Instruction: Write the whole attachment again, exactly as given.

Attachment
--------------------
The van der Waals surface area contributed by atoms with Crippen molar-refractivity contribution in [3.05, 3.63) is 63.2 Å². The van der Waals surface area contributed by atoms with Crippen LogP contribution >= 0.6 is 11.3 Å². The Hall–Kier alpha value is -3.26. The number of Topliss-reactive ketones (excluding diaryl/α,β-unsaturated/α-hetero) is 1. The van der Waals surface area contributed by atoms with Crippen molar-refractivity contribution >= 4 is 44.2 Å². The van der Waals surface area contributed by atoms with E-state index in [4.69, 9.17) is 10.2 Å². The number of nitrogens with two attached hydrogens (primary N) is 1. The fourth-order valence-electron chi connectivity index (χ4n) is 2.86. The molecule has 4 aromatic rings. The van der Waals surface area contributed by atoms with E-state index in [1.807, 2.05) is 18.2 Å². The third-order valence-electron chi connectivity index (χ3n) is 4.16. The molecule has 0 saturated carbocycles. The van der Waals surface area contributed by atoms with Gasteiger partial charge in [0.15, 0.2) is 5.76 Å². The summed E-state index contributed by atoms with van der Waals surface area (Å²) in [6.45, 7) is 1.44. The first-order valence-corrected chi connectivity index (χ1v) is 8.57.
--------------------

The van der Waals surface area contributed by atoms with Crippen molar-refractivity contribution in [3.05, 3.63) is 63.2 Å². The van der Waals surface area contributed by atoms with Crippen LogP contribution >= 0.6 is 11.3 Å². The Hall–Kier alpha value is -3.26. The number of Topliss-reactive ketones (excluding diaryl/α,β-unsaturated/α-hetero) is 1. The van der Waals surface area contributed by atoms with Crippen molar-refractivity contribution >= 4 is 44.2 Å². The van der Waals surface area contributed by atoms with E-state index in [4.69, 9.17) is 10.2 Å². The number of nitrogens with two attached hydrogens (primary N) is 1. The fourth-order valence-electron chi connectivity index (χ4n) is 2.86. The molecule has 4 aromatic rings. The van der Waals surface area contributed by atoms with E-state index in [1.807, 2.05) is 18.2 Å². The third-order valence-electron chi connectivity index (χ3n) is 4.16. The molecule has 0 saturated carbocycles. The van der Waals surface area contributed by atoms with Gasteiger partial charge in [0.15, 0.2) is 5.76 Å². The summed E-state index contributed by atoms with van der Waals surface area (Å²) in [6.45, 7) is 1.44. The first-order valence-corrected chi connectivity index (χ1v) is 8.57.